Education and engagement can get residents and local leaders on board with new projects, experts suggest.
State and local governments often turn to technology to better serve their constituents, but they can find themselves stymied by skeptical residents and elected officials, smart city experts said.
To ensure community buy in, it is essential that agencies can communicate the scope and purpose of innovative projects, the public safety or cost benefits and their deployment plans to the community, said Brian Johnson, city manager of Peachtree Corners, Georgia, during the Smart Cities Connect exposition Tuesday.
“If they don’t understand the benefit of trying to be innovative … it’s going to lose momentum,” he said.
Peachtree Corners, established just 10 years ago, is lucky to have a city council open to innovative technologies, Johnson said, but this may not be the case for other municipalities. Some governments may hold on to legacy projects such as maintaining an old golf course, creating a “black hole of money,” he said.
Getting officials to eliminate these extra costs helps free up resources for smart technologies, as is getting a senior official to act as a project champion. “Otherwise things like permitting can get siloed into public works or planning,” Johnson said, which takes up valuable time and effort.
Starting a proposal with the outcome in mind is another way to win over the community and get them thinking creatively, said Hans Hechtman, president of Hechtman Consulting. For instance, if someone’s garbage wasn’t picked up on time, the government is going to hear about it, he said, so presenting a smart technology solution to a common problem is an ideal start.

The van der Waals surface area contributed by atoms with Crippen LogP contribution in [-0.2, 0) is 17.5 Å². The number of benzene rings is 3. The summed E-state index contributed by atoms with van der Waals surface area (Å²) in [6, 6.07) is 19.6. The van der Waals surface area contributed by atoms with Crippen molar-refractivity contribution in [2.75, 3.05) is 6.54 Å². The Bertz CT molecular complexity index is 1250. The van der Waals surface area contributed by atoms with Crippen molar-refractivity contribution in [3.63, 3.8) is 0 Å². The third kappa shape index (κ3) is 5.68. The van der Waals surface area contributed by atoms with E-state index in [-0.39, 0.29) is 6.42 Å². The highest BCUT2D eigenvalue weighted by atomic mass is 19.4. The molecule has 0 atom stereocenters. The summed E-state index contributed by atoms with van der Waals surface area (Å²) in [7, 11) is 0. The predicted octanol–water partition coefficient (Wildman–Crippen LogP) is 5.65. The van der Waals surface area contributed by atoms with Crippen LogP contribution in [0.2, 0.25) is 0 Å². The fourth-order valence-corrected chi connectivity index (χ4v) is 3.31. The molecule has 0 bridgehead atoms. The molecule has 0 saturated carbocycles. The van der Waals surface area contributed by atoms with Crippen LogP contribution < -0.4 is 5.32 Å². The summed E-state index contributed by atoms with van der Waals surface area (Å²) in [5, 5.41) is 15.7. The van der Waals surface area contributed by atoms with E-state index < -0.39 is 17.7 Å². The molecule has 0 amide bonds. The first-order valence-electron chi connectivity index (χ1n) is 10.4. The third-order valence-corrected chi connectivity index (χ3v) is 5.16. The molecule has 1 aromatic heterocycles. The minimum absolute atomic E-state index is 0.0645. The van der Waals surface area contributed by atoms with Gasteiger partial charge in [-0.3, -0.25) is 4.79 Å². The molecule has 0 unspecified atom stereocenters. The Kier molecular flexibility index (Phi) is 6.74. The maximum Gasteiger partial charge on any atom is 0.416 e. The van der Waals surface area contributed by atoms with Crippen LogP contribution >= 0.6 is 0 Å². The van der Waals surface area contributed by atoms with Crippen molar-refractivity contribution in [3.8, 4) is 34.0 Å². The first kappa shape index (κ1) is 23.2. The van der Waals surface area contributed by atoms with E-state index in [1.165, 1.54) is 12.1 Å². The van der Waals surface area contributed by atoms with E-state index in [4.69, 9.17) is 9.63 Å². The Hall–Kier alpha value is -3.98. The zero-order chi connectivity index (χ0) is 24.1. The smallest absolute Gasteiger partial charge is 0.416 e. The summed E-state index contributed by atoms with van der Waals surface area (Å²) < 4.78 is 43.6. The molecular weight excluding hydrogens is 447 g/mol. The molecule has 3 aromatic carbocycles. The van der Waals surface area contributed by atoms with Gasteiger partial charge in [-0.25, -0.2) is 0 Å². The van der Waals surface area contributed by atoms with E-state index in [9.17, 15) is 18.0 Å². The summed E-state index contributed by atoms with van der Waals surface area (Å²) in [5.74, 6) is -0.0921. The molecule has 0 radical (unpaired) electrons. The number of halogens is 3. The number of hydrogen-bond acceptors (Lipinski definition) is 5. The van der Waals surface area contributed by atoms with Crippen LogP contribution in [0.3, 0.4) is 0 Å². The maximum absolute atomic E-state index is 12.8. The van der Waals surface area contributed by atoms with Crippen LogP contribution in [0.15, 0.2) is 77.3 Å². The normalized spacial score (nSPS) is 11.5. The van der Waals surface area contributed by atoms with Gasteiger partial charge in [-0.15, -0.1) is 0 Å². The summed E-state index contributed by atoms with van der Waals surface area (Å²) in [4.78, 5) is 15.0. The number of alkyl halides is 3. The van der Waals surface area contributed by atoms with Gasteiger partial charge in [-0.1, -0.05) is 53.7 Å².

Furthermore, agencies should remind residents how dynamic their environment is and how flexible they need to be in order to think creatively and allow room for advanced technologies in their communities, Johnson added.
Durham, North Carolina, has seen success in using a public website to outline the city’s food waste collection program, said Wayne Fenton, the city’s assistant director of solid waste management.
Since January 2022, Durham asked volunteers to hold on to their food scraps, which would then be collected with their normal trash and recycling. The program in partnership with Atlas Organics and the Duke Center for Advanced Hindsight aimed to measure the amount of food waste produced by households and curate ways to build the community’s habit to compost.
To alleviate the public’s concern that the participating organizations would reveal too much information about each home’s residents, the city posted on its website information describing the program and its purpose as well as the data collected on each household. Additionally, residents could learn about the program from decals on city-provided trash cans for food scraps.
Social media also became a valuable asset for educating and engaging the public, Fenton said, Durham’s communications department actively addresses questions and criticisms that residents post to Facebook or Twitter to build awareness and trust in the city’s programs. As a result of the city’s outreach efforts, Fenton said there was little opposition to the food waste collection program.
Agencies have to be especially cautious with how they use the information they gather because the public may think it’s nefarious, Fenton said, but that assumption can be lifted “as long as you communicate what you’re doing and why.”
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